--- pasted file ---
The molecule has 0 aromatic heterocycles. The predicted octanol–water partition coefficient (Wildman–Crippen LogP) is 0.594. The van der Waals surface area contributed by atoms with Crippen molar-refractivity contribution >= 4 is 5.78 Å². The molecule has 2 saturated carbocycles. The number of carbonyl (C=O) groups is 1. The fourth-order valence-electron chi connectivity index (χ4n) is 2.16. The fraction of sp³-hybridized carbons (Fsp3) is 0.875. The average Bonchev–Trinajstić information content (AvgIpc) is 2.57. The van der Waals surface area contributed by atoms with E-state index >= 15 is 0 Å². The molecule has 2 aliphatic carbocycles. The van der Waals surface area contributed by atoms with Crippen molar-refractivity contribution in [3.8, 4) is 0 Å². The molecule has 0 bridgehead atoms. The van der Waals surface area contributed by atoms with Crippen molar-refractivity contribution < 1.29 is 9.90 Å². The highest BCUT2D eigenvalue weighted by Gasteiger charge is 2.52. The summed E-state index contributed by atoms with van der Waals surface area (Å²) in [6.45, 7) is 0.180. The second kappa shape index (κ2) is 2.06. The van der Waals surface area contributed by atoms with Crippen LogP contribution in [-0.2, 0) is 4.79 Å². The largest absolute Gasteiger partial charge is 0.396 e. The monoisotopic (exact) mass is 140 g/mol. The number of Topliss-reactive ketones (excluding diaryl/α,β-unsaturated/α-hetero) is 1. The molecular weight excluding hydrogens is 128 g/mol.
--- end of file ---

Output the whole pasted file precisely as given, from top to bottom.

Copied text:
The molecule has 0 aromatic heterocycles. The predicted octanol–water partition coefficient (Wildman–Crippen LogP) is 0.594. The van der Waals surface area contributed by atoms with Crippen molar-refractivity contribution >= 4 is 5.78 Å². The molecule has 2 saturated carbocycles. The number of carbonyl (C=O) groups is 1. The fourth-order valence-electron chi connectivity index (χ4n) is 2.16. The fraction of sp³-hybridized carbons (Fsp3) is 0.875. The average Bonchev–Trinajstić information content (AvgIpc) is 2.57. The van der Waals surface area contributed by atoms with E-state index >= 15 is 0 Å². The molecule has 2 aliphatic carbocycles. The van der Waals surface area contributed by atoms with Crippen molar-refractivity contribution in [3.8, 4) is 0 Å². The molecule has 0 bridgehead atoms. The van der Waals surface area contributed by atoms with Crippen molar-refractivity contribution < 1.29 is 9.90 Å². The highest BCUT2D eigenvalue weighted by Gasteiger charge is 2.52. The summed E-state index contributed by atoms with van der Waals surface area (Å²) in [6.45, 7) is 0.180. The second kappa shape index (κ2) is 2.06. The van der Waals surface area contributed by atoms with Crippen LogP contribution in [-0.2, 0) is 4.79 Å². The largest absolute Gasteiger partial charge is 0.396 e. The monoisotopic (exact) mass is 140 g/mol. The number of Topliss-reactive ketones (excluding diaryl/α,β-unsaturated/α-hetero) is 1. The molecular weight excluding hydrogens is 128 g/mol.